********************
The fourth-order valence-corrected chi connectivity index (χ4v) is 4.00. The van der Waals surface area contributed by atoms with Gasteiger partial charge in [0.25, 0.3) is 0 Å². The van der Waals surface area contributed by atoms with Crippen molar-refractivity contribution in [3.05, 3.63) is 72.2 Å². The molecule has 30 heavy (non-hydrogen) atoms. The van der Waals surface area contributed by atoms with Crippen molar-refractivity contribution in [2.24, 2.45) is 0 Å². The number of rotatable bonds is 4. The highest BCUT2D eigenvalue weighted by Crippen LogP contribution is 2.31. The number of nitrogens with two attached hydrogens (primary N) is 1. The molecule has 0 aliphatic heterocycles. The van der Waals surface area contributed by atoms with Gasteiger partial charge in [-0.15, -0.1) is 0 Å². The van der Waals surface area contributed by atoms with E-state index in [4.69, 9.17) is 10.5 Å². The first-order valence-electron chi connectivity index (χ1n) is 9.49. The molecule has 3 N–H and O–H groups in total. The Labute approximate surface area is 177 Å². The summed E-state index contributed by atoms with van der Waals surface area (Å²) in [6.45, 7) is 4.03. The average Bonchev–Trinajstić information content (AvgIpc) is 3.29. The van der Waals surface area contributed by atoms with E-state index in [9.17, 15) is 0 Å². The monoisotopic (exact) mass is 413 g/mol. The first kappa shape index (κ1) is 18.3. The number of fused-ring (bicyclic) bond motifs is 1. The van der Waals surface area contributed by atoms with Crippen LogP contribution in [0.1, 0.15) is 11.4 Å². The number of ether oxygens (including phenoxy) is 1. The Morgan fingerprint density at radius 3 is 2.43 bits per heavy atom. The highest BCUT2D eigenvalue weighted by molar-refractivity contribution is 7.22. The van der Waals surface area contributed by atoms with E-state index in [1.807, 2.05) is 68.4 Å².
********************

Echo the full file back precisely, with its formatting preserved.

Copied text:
The fourth-order valence-corrected chi connectivity index (χ4v) is 4.00. The van der Waals surface area contributed by atoms with Gasteiger partial charge in [0.25, 0.3) is 0 Å². The van der Waals surface area contributed by atoms with Crippen molar-refractivity contribution in [3.05, 3.63) is 72.2 Å². The molecule has 30 heavy (non-hydrogen) atoms. The van der Waals surface area contributed by atoms with Crippen molar-refractivity contribution in [2.24, 2.45) is 0 Å². The number of rotatable bonds is 4. The highest BCUT2D eigenvalue weighted by Crippen LogP contribution is 2.31. The number of nitrogens with two attached hydrogens (primary N) is 1. The molecule has 0 aliphatic heterocycles. The van der Waals surface area contributed by atoms with Gasteiger partial charge in [-0.15, -0.1) is 0 Å². The van der Waals surface area contributed by atoms with E-state index in [4.69, 9.17) is 10.5 Å². The first-order valence-electron chi connectivity index (χ1n) is 9.49. The molecule has 3 N–H and O–H groups in total. The Labute approximate surface area is 177 Å². The summed E-state index contributed by atoms with van der Waals surface area (Å²) in [6.45, 7) is 4.03. The average Bonchev–Trinajstić information content (AvgIpc) is 3.29. The van der Waals surface area contributed by atoms with E-state index in [9.17, 15) is 0 Å². The monoisotopic (exact) mass is 413 g/mol. The first kappa shape index (κ1) is 18.3. The number of fused-ring (bicyclic) bond motifs is 1. The van der Waals surface area contributed by atoms with Crippen LogP contribution in [0.1, 0.15) is 11.4 Å². The number of ether oxygens (including phenoxy) is 1. The Morgan fingerprint density at radius 3 is 2.43 bits per heavy atom. The highest BCUT2D eigenvalue weighted by molar-refractivity contribution is 7.22. The van der Waals surface area contributed by atoms with E-state index in [1.807, 2.05) is 68.4 Å².